The news: A furor has gripped Minneapolis over the past few days after the city's police department leaked a photo to a conservative news station of Mayor Betsy Hodges allegedly throwing up "gang signs" with a convicted felon. The guy just happens to be black. Most stations would have investigated and reached the conclusion that the man in question, Navell Gordon, was genuinely just trying to do his job as an organizer for Neighborhoods Organizing for Change, and the "gang sign" in question was simply innocuous.
But KSTP reporter Jay Kolls instead turned it into #Pointergate. Based entirely on evidence from law enforcement sources, Kolls told Minneapolis that the mayor was "flashing a known gang sign" and putting the public "at risk."
On Wednesday, Jon Stewart weighed in on this simmering controversy, and he wasn't kind to #Pointergate supporters:
Stewart was barely able to recount the allegations without laughing, lamenting that "all this time I've been the lead-in for ... notorious gang member" Stephen Colbert:
"I think it's obvious what the message behind the mayor's pointing is," Stewart said. "To warn clown-ass bitches not to snitch."
What might really be going on: Instead, Stewart called out the police department for resorting to a blatantly racist tactic to get a leg up in their ongoing feud with the mayor. He accused them of playing up "innocent things that black people do that look suspicious" to conservative whites. Stewart suggested that the whole controversy was less about any police concerns over gang activity than an open letter the mayor issued in early October, saying "the department must get far more aggressive in rooting out bad officers."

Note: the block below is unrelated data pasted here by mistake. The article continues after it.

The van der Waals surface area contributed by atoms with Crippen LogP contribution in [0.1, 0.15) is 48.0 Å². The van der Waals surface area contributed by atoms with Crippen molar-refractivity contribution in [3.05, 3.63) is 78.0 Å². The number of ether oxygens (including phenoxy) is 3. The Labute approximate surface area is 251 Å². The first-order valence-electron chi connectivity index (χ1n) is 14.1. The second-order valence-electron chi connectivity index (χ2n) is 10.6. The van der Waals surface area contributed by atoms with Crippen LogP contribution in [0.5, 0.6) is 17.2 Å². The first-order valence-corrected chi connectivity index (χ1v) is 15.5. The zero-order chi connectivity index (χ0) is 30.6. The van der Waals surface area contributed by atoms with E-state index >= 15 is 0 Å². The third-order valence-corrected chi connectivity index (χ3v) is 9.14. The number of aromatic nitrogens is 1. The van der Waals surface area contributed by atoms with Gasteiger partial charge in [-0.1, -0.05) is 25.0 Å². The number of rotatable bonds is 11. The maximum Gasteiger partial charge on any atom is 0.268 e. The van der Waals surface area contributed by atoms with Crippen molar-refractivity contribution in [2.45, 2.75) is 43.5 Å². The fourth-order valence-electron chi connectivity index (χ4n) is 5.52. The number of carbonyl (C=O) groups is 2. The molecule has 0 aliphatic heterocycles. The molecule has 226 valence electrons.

In that letter, Hodges reported on progress towards long-term culture change in the department, including the appointment of a woman of color as police chief, body cameras for all officers, new training and policing practices and the firing of six officers who had "not met our city's standards for behavior" in just two years.
"This is a remarkable number for such a short period, especially considering that firing officers for misconduct is very challenging legally and contractually," Hodges wrote. "But it is good for community and it is good for the hundreds of officers who do their jobs well every day."
Apparently the head of the police union disagreed, which might explain the suspicious timing and credibility of this fake "scandal."
So the whole controversy is less about whatever hand signals the mayor and Minneapolis' "gangs" are tossing around than the hand signal the police department wanted to send to the mayor:
Well played, Stewart: Kolls, on the other hand, doubled down on his story, accusing his critics of being the real racists because they're so obsessed with race:
Ah, well. At least Stewart gave this half-baked "scandal" the lambasting it truly deserved.